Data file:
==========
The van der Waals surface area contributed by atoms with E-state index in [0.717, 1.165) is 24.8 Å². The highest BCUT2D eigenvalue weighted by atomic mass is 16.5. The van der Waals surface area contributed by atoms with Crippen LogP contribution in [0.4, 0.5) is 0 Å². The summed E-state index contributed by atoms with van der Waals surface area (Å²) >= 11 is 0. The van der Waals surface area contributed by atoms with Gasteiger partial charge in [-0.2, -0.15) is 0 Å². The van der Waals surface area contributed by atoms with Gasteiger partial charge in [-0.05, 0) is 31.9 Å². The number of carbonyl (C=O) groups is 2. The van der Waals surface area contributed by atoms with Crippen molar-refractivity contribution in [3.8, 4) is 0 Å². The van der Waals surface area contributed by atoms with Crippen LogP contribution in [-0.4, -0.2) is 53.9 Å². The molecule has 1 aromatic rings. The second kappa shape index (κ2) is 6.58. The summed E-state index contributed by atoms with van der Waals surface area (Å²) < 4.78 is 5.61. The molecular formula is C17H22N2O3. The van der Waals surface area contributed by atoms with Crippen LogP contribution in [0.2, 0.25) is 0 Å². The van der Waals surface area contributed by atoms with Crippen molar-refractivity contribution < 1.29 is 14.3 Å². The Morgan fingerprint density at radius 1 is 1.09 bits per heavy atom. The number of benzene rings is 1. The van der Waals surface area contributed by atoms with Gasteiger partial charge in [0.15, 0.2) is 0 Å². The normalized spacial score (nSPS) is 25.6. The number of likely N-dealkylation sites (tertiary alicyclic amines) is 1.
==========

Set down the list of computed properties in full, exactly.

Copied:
The van der Waals surface area contributed by atoms with E-state index in [0.717, 1.165) is 24.8 Å². The highest BCUT2D eigenvalue weighted by atomic mass is 16.5. The van der Waals surface area contributed by atoms with Crippen LogP contribution in [0.4, 0.5) is 0 Å². The summed E-state index contributed by atoms with van der Waals surface area (Å²) >= 11 is 0. The van der Waals surface area contributed by atoms with Gasteiger partial charge in [-0.2, -0.15) is 0 Å². The van der Waals surface area contributed by atoms with Gasteiger partial charge in [-0.05, 0) is 31.9 Å². The number of carbonyl (C=O) groups is 2. The van der Waals surface area contributed by atoms with Crippen molar-refractivity contribution in [3.8, 4) is 0 Å². The van der Waals surface area contributed by atoms with Crippen LogP contribution in [-0.4, -0.2) is 53.9 Å². The molecule has 1 aromatic rings. The second kappa shape index (κ2) is 6.58. The summed E-state index contributed by atoms with van der Waals surface area (Å²) < 4.78 is 5.61. The molecular formula is C17H22N2O3. The van der Waals surface area contributed by atoms with Crippen LogP contribution in [0.2, 0.25) is 0 Å². The van der Waals surface area contributed by atoms with Crippen molar-refractivity contribution < 1.29 is 14.3 Å². The Morgan fingerprint density at radius 1 is 1.09 bits per heavy atom. The number of benzene rings is 1. The van der Waals surface area contributed by atoms with Gasteiger partial charge in [0.15, 0.2) is 0 Å². The normalized spacial score (nSPS) is 25.6. The number of likely N-dealkylation sites (tertiary alicyclic amines) is 1.